New Zealand has estimated a Trans Pacific Partnership deal without the United States would bring only two-thirds of the benefits.
But Prime Minister John Key has said at the APEC forum in Peru, that's still a good deal for the country and he was prepared to take it if America wanted to opt out of TPP.
The annual APEC summit got under way in Lima just over a week after Donald Trump won the United States presidential election, casting doubt that the largest-ever US-proposed trade deal, the Trans-Pacific Partnership, would come to fruition.
President Barack Obama championed the TPP as a way to counter China's rise.
Mr Key told a business audience at APEC he wanted the US to be part of the TPP, but that New Zealand would still do well out of what would be an 11-nation trade pact if America dropped out.
He said the country would get about two thirds of the $2.7 billion in estimated benefits, because New Zealand also did not already have trade agreements with countries such as Canada, Mexico and Peru.
While Mr Trump's victory in the US election cast a pall over the future of the TPP, Mr Key said the rest of APEC would continue to explore ways to open up economies.
APEC secretariat executive director Alan Bollard, the group's top executive, said excluding the United States could be difficult, as countries who made concessions to America may not wish to do so if the world's biggest economy was not involved.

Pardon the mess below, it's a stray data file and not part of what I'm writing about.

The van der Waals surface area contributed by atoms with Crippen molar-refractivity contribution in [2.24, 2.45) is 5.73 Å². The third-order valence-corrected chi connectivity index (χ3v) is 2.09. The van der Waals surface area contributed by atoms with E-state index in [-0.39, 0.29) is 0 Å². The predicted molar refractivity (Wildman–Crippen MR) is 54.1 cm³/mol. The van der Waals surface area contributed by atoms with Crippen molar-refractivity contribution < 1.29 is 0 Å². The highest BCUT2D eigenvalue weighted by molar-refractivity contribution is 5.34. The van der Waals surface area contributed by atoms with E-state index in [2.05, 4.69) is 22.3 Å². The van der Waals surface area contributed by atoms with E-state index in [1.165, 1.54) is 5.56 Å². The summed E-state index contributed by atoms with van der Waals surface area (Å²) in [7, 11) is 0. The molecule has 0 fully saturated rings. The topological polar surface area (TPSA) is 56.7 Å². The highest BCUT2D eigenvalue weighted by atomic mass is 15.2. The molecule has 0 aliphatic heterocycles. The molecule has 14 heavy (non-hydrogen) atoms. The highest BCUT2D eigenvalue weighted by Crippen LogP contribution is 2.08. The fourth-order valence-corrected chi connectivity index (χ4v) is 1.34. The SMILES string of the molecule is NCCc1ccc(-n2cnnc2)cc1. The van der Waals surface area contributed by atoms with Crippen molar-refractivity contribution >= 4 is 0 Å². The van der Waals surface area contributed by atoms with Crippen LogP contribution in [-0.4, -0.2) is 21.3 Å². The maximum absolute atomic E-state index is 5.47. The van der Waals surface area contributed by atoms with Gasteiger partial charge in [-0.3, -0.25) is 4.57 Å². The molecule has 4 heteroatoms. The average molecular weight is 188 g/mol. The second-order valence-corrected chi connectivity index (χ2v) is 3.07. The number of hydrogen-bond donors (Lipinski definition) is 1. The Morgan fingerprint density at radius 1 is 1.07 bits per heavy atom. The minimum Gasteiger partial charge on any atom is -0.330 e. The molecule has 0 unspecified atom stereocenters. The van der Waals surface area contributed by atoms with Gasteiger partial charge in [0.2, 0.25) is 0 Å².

He said leaders at APEC would be focused on reversing the mood of anti-globalisation that had engulfed their economies.
While free trade and growth had helped lift hundreds of millions of people out of poverty, Dr Bollard said scepticism of the benefits had grown and APEC leaders may need to adopt a slow, gradual approach to opening up borders.
"We're also really probably going to push ahead in a slightly different way, which before has been in support of these formal legal trade agreements."
"Now with the announcement of the work that we're doing on free trade area for Asia and the Pacific, it's sort of a softer approach and could take a bit longer to do."
Also at APEC, China's President Xi Xinping also pledged to open up its markets more, rather than shut its doors.
"The common development and prosperity of the Asia Pacific calls for enhanced co-operation at the regional level, and concrete action by each APEC member," he said in Chinese.
"China, a developing country with the largest population in the world has maintained steady and sound growth, giving a strong boost to growth in the Asia Pacific region and the world."
The country is pushing for its own trade deal, the Regional Comprehensive Economic Partnership, which as it stands excludes the Americas.